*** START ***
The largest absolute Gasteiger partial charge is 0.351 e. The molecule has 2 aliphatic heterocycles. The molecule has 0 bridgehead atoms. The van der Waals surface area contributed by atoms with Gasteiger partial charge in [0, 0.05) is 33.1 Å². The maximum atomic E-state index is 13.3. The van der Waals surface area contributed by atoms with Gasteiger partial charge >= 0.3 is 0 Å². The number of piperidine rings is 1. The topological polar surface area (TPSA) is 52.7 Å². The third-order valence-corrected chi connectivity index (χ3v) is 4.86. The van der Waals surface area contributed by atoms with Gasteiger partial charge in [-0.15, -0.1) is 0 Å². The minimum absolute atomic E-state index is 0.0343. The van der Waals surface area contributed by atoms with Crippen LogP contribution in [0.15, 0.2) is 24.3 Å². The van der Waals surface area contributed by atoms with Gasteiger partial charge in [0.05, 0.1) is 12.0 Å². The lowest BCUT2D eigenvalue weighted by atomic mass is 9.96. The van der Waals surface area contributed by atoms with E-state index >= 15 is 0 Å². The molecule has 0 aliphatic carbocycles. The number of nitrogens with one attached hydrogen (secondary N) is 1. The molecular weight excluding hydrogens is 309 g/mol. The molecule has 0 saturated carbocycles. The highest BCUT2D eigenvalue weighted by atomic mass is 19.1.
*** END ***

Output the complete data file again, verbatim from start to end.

The largest absolute Gasteiger partial charge is 0.351 e. The molecule has 2 aliphatic heterocycles. The molecule has 0 bridgehead atoms. The van der Waals surface area contributed by atoms with Gasteiger partial charge in [0, 0.05) is 33.1 Å². The maximum atomic E-state index is 13.3. The van der Waals surface area contributed by atoms with Gasteiger partial charge >= 0.3 is 0 Å². The number of piperidine rings is 1. The topological polar surface area (TPSA) is 52.7 Å². The third-order valence-corrected chi connectivity index (χ3v) is 4.86. The van der Waals surface area contributed by atoms with Gasteiger partial charge in [-0.15, -0.1) is 0 Å². The minimum absolute atomic E-state index is 0.0343. The van der Waals surface area contributed by atoms with Crippen LogP contribution in [0.15, 0.2) is 24.3 Å². The van der Waals surface area contributed by atoms with Gasteiger partial charge in [0.05, 0.1) is 12.0 Å². The lowest BCUT2D eigenvalue weighted by atomic mass is 9.96. The van der Waals surface area contributed by atoms with E-state index >= 15 is 0 Å². The molecule has 0 aliphatic carbocycles. The number of nitrogens with one attached hydrogen (secondary N) is 1. The molecular weight excluding hydrogens is 309 g/mol. The molecule has 0 saturated carbocycles. The highest BCUT2D eigenvalue weighted by atomic mass is 19.1.